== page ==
Written by Tony Thompson

– based on his sermon from 7th February 2016 – Click here to listen to it

tonyt

Tony Thompson is the leader of Hope Church Luton.  He works full time for the church and is married to Anne and they have 2 sons.

Balance as a Church

IMAGE Whats On 3 legged stool

I have blogged previously about the importance of balance in our relationships as a Christian. Balance in our relationship with God; with fellow believers – building community; and with the hurting world around us. This follows the model of Jesus.

I now want to explore what this mean for us as a church.

  1. Easier said than done!

It is so much easier to focus on 2 rather than 3. How do we even know whether we are balanced?

Two people can look at the same church and conclude it is unbalanced, but disagree about what the imbalance is!

We need to hear from God and each other! Individuals can have different perspectives, depending on their personality, history and maybe even prejudice.

I am increasingly convinced of the importance of seeking to be balanced focused on God; building authentic, loving, caring community, together being Christ on earth; focusing on the world around us, seeking God’s kingdom to come on earth as it is in heaven.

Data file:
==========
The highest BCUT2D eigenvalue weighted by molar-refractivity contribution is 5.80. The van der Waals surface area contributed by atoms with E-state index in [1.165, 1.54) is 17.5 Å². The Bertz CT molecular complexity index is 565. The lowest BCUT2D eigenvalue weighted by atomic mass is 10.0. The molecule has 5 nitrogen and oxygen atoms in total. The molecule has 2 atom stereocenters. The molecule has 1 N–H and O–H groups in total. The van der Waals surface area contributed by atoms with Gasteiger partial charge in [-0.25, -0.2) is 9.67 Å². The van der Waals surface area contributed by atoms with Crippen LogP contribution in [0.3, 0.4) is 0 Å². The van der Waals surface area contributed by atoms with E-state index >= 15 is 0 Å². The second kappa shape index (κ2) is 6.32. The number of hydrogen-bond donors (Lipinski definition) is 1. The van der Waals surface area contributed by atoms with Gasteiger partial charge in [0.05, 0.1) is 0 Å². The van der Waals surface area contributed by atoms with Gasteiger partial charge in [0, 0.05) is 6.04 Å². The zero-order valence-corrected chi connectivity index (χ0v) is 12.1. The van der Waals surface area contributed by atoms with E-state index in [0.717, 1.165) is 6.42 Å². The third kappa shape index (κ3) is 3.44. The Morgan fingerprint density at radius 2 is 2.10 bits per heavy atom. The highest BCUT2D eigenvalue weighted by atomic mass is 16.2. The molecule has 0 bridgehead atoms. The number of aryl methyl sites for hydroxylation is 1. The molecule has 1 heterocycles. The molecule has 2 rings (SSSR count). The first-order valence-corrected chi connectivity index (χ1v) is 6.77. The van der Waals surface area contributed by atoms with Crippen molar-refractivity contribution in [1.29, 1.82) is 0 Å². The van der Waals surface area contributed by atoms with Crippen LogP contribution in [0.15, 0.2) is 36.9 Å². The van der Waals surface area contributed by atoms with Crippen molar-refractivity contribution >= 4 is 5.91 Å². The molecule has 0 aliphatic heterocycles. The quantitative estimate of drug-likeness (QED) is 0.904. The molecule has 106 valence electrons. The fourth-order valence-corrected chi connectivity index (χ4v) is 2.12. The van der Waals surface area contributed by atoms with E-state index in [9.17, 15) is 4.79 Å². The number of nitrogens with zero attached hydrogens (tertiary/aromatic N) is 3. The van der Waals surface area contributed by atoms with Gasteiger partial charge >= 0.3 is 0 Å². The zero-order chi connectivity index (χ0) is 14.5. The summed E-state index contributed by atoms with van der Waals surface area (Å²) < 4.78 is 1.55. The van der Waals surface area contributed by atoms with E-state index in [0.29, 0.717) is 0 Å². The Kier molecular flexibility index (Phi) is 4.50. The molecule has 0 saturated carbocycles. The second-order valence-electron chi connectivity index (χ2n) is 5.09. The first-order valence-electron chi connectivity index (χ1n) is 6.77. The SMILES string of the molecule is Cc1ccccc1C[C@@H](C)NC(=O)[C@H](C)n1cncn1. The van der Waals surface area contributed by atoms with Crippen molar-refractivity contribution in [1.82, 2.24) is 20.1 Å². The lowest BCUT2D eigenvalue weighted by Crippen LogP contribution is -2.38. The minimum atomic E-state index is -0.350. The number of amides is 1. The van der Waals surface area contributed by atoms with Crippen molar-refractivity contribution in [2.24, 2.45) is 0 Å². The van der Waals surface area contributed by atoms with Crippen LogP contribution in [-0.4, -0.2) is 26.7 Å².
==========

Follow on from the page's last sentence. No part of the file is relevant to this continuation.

But how! Here are some thoughts on how we can seek to check our balance in an objective way.

  1. Prayer life of the church.

If you look at Paul’s prayers, as recorded in his letters, you find a significant emphasis on thanking God – 40% of his prayers. He thanks God for the churches, what is happening outside the church and even for God himself.

There are other prayers just praising God, others praying for the church and still others for God’s impact of the world.

Overall what hits me is that Paul’s prayers are “balanced” including

  • adoration and worship;
  • prayer for ourselves;
  • prayer for others.

A way to check on the balance of any church is to look at their prayer life. How balanced is it?

  1. Prophecy.

We believe that God speaks today. The gifts of the Spirit, including prophecy, did not cease with the coming of the NT but continue today.

Over time you would expect to have prophecies that give us insights into the character of God, insights into what God is doing within Hope Church and within individuals within Hope Church, and what God is doing outside the church – in Luton, nation, nations.

I come to this conclusion through reading the writings of the prophets included in my Bible, they had these 3 focuses.

Paul encourages us to eagerly desire the spiritual gifts, especially the gift of prophecy. We need to do so, we also need to eagerly desire the rounded, full gift of prophecy. We need to contemplate God, in all his richness and fullness. What characteristic does he want emphasised today?

The Bible is full of prophecies of what God is doing in the nations, to encourage prayer but also because he is God of the whole earth, not just Israel, not just the church. People believed in regional gods. We can get into same trap, thinking God is only interested in our church! Prophecy should challenge this.

Additionally, we obviously need to hear what God is saying to the church and individuals within it.

Prophecy is therefore another way of checking for balance.

  1. Other areas?